(Dale Liechty, DWR Central Reg. Wildlife Biologist) We are heading into a bear den.
Biologists from the Utah Division of Wildlife Resources want to disturb a bears’ slumber by visiting her winter den in hopes of replacing her old radio collar that is running low on batteries with a new one. They are continuing a study that has been going on in Utah for decades.
(Dale Liechty) We are looking at the reproductive over female bears over their lifetime. We want to know when they first will have cubs, how many cubs they have, what sex ratio the cubs are and what the mortality rate is on cubs from one year to the next.
(Dale Liechty) Some of these bears can get themselves into some pretty nasty spots and so you guys are helping us today. Skipping a bunch of miles straight up.
(Ben Tidswell, Chopper 5 Pilot) Anywhere aft of the rear doors is a danger zone. That’s a safe zone, we want to stay in the safe zone.
(Ben Tidswell, Chopper 5 Pilot) Yeah we got asked by DWR to help move some people here from the Spanish Fork airport back up to the top of Hobble Creek. They’ve got a project that they are working on up there, that sounds kind of interesting and you know we are always glad to help out.
(Ben Tidswell) Obviously our aircraft is really set up more of a TV setup more than a utility setup so we’ve got quite a bit of additional weight in there so in order to make sure we are safe and we’ve got good margins of safety we’ll>
(Ben on radio) Spanish fork Five left 270 crossing mid field Eastbound Springville, Hobble creek canyon.
It’s a perfect April day for flying. No wind, crisp air and blue skies. Dale first encountered this bear when she was a cub four years ago. He captured her, put a collar on her and suspects she might have of had her first cub this winter.
The flight wasn’t long, but it was straight up. Chopper Five drops us off at eighty two hundred feet.
(Dale) You know I look down at the bottom of the canyon and I look up here. I would have never had made it. (adam) it’s pretty steep isn’t it. (dale) I would have never made it up here.>
(Dale) She gets into this high country and it’s just really hard to get up here and get in here. (adam) Where do you think she’s at? (dale) I think she’s just right down here.
To get an idea of where collared bears make their dens, biologist, in the winter, fly a fixed winged aircraft with antennas attached to the wings. This however, just gives them a general idea, the rest is done on foot in the spring.
(Dale) So i have her collar frequency entered into here and this is a directional antenna. So where ever you point it, wherever you are getting your strongest beep, is the direction that you head.>
The signal leads us to Day’s Canyon where the East slope is steep and the snow is deep.
(Tom Becker) the meter is pinging out. (adam) so getting close? (tom) pretty close. We are pretty close, just have to be really quiet through here.
(Adam) she’s somewhere close, hopefully she’s doing good and has some cubs. They are pretty confident so lets go find them.
We’ve only been on the trail for about an hour, these guys are good. I think they found it. (tonya) yeah our central region biologists know what they are doing when it comes to knowing our territory. The den we think is right over here. (adam) pretty exciting. Been to a lot of bear dens, never this fast.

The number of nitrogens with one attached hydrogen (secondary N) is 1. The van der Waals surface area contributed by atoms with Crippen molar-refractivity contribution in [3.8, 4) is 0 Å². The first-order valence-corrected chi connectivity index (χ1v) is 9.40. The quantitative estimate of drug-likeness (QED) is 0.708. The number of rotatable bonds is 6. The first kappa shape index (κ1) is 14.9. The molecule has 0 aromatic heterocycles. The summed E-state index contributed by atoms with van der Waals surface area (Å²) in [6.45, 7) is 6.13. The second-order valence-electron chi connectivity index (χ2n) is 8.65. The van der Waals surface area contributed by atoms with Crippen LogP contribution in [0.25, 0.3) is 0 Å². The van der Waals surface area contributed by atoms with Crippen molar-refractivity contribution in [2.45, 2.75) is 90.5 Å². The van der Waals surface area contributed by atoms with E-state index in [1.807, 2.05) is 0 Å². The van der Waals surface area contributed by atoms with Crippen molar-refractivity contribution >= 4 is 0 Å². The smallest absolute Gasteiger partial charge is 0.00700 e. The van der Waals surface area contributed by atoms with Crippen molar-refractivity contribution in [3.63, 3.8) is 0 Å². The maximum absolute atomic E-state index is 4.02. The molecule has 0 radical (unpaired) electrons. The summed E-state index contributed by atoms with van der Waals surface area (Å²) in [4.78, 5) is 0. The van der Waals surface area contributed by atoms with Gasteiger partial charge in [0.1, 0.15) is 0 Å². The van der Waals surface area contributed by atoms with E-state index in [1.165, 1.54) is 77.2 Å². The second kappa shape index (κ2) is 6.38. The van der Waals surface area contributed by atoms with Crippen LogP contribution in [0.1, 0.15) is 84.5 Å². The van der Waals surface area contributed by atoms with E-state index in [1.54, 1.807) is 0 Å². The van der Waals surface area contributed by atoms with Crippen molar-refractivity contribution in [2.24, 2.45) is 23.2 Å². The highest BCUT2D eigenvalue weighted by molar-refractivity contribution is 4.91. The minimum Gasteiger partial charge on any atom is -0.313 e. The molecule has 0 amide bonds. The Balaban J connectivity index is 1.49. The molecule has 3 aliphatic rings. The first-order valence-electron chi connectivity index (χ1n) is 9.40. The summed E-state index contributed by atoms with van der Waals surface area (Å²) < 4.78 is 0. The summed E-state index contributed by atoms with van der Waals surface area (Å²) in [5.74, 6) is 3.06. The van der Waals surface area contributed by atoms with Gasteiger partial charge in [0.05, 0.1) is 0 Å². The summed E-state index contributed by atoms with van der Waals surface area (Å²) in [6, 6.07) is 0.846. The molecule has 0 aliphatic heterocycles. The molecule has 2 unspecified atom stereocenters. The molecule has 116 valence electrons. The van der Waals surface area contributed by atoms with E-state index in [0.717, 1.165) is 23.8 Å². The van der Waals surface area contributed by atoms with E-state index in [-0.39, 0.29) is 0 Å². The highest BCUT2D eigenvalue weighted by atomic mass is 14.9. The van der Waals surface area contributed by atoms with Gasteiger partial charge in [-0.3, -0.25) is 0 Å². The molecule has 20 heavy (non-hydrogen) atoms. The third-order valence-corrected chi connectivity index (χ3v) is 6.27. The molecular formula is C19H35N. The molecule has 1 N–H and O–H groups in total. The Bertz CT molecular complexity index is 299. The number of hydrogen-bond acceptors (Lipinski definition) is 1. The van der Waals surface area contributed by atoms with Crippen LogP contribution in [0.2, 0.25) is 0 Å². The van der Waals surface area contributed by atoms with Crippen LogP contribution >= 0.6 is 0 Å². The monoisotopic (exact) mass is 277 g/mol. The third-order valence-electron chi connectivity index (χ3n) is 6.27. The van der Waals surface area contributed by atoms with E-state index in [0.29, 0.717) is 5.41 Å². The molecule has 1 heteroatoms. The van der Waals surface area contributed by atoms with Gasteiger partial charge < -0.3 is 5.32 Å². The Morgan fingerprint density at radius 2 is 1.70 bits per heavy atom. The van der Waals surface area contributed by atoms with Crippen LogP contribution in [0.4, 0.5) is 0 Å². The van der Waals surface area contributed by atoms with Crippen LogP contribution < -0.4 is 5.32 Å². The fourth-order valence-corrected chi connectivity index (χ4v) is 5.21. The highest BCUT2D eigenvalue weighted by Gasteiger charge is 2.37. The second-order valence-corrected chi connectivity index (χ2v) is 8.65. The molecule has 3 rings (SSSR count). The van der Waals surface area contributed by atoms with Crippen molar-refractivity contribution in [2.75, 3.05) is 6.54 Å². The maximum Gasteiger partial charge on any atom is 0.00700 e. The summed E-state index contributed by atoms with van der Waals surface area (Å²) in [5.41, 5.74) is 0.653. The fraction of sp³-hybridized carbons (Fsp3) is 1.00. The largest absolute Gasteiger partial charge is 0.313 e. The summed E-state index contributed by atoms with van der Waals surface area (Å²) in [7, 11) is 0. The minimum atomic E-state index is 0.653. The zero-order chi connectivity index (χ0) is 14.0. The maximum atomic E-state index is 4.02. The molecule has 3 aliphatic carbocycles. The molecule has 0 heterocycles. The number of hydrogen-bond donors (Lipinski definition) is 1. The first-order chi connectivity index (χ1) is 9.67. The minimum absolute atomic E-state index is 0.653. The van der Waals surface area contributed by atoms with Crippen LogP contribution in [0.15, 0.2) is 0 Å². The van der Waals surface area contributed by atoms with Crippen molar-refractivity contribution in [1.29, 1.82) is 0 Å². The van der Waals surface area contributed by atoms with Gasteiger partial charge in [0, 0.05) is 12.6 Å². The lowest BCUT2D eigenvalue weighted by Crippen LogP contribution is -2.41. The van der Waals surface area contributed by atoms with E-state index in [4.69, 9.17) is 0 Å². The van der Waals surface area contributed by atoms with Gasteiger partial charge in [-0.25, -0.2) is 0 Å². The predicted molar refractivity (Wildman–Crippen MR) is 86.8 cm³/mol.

welcome back to KSL Outdoors, back here on the top of the mountain. Tonya, show people what you have here. (tonya) I have what is called the Spot Gen III. The unit is made for basically to let someone know you are ok. The check in ok, lets any of our loved ones down at base camp know that we are good. The SOS is the biggest button we don’t ever want to use, but it can be a life saving unit in the unlikely activity that something goes wrong today. We can hit the SOS and it will transmit to a company in Houston and get help to us as soon as possible.>
<(Adam) and what's really cool about this is one of the biologists stayed behind. Tonya was able to link him to our spot, so he is going to be able to track us as we head off the mountain, to make sure we get off ok.
According to the DWR Black Bear Management Plan, biologists make an educated guess on Utah’s bear population based on several factors. They classify bears that have been killed through hunting, removed as nuisance animals and killed by automobiles. Biologists then look at the sex ratio and the age of the animals.
(Covy Jones) so if they start to harvest smaller or younger animals or females. Then we know that our population is down. A lot of our bear management is based on harvest, so it’s retroactive. Bears are doing great, especially in the Central region. We have a lot bear, we are getting bear in areas where we haven’t had bear before so we know they are moving out and the population is doing well.
Everyone had a quick chance to take picture with the cub as biologists finished up with sow.
Then it was back into the den for the baby bear and her mom.
(Dale) this drug that we are using, she won’t remember what we’ve done. We’ll just put her in the den and she’ll just slowly wake up and not know what had happened. (adam) probably best isn’t it. (dale) yeah, yeah.
<(Dale) Probably in a couple of weeks, as big as that cub is she might be coming out of the den.
(Dale) (adam) do you feel that attachment a little bit, just because you work so hard. (dale) yeah we do. We have a lot of study animals and we get attached to them. (adam) well hopefully you see her on some trail cameras this year. (dale) yeah hopefully.
(Covy) now we’ve just got to make it to the truck. (dale) Now the fun begins.>
Time now to take a closer look at the American Black Bear in this weeks edition of our Utah Field Guide brought to you by Community Lending Group.